Top Tips For Applying For Digital Jobs & Progressing Within The Sector

By Amy @BubbleJobs

If you’re looking for some helpful and actionable advice regarding working in the digital sector from someone who’s an expert in recruiting in the industry, you’ve come to the right place.

For today’s blog, we had a chat with Deepak Saluja, Director of Success Digital, Recruitment Specialists, about what you need to know when applying for jobs in digital and what steps you should take when the time comes to move on from your current employer. (You can find a handful of Success Digital’s jobs on Bubble Jobs here.

Q: What advice would you give to someone who’s thinking about a career in the digital sector?

DS: The first thing you need to do is decide which area of the digital sector appeals most to you. If it’s the creative side, I’d suggest taking a degree in Digital or Graphic Design – or if it’s the technical side, I’d suggest a degree in Computer Science or Web Development. This will help you to start learning more about the trade. And then within that, getting some work experience or an internship would give you some key industry experience which employers are really looking for.



If you want to go down the marketing route, you really need to try and get a marketing or related degree. You should also try and get a post qualification, such as a CIM qualification, which will give you a better start to your marketing career – we find that a lot of employers definitely want these extra qualifications, especially when it comes to graduates.

The other key thing is to try and get onto online courses. These hold a lot of weight and show initiative – especially when it comes to interviews, because you’ll be able to talk the language better than other graduates who are applying for these roles. This will definitely give you a competitive advantage in that respect.

A lot of digital businesses are becoming more commercial and data-focused – so another key thing you could do is start learning about analytics packages, even if it’s just Google Analytics which you don’t have to pay for. This way, you can evaluate campaigns and look at how you can help to commercially drive the business forward. Again, this gives you a strong selling point as you’ve taken the time to get some exposure to analytics.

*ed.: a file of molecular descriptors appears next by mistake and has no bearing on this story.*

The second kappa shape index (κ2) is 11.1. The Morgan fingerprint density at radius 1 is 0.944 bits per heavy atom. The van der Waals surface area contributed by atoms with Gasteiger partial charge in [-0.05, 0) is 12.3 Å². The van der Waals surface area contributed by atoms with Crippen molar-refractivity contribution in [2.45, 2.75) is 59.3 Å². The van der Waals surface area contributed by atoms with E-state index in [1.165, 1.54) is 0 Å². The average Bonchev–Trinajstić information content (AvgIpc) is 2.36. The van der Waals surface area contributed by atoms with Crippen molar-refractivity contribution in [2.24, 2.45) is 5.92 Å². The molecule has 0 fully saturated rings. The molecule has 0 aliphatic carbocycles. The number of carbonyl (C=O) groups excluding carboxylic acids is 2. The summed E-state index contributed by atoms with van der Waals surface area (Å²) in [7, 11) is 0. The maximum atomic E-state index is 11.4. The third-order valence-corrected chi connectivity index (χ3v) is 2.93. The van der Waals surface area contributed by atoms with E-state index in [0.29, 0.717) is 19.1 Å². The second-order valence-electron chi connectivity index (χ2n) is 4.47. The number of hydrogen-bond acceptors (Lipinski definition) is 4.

Q: What are the most common mistakes you see when people apply for digital jobs?

DS: One of the biggest mistakes, especially with the technical CVs, is listing too many software and technical skills which then turns the CV into a bit of a marathon essay. We also find that a mistake that more experienced candidates make is trying to put everything down on their CV. Ideally, your CV should be two/three pages maximum – you need to keep it really concise.

As a graduate the problem is that you don’t have that much experience – so you really need to include buzzwords and transferrable skills and qualities which you know are suitable for the role you’re applying for.

Another common graduate mistake is not including a career objective or profile which explains why you’re applying for the role or you’re applying for jobs in the sector.

Similarly, not including a relevant hobby or interest in your hobbies section which is relevant to the job you’re applying for is also a big mistake. We see lots of examples of CVs with hobbies like ‘reading’ or ‘cooking’ – but they won’t mention what’s going on in digital, either from an innovation perspective or marketing – so that doesn’t go down too well because it doesn’t demonstrate passion or interest within the sector.

Lastly, personalising your CV for the role is essential. It’s no good saying you have ‘creative flair’ if you’re applying for a trading and analytics role – you don’t need creative flair for those roles. Take a step back, think about the role you’re applying for and revisit your CV. You could always have different versions of your CV for the types of roles you’re applying for.

Q: What are the main reasons job seekers get turned down for jobs within digital?

DS: A lot of job seekers are now getting greedy – they’re looking for increases of 20-30% on their current salary. Whenever we work with our clients, we always state what a candidate’s current salary is and what their expectations are – so straight away a lot of candidates are rejected because clients can’t manage those salary expectations and they also feel that the candidates don’t have that worth.

Similarly, with a lot of candidates that are called in for interview, they can’t demonstrate that they’re worth the salaries that they’re requesting. An employer will look at their current salary banding and they’ll look at the talent pool – and sometimes they’ll feel that the candidate can’t bring any added value to the business.

Also, the sector is becoming much more specialist, particularly in digital marketing – and the problem is that a lot of employers are looking at CVs and thinking they’re too general as opposed to specialist. Employers now want specialists in digital.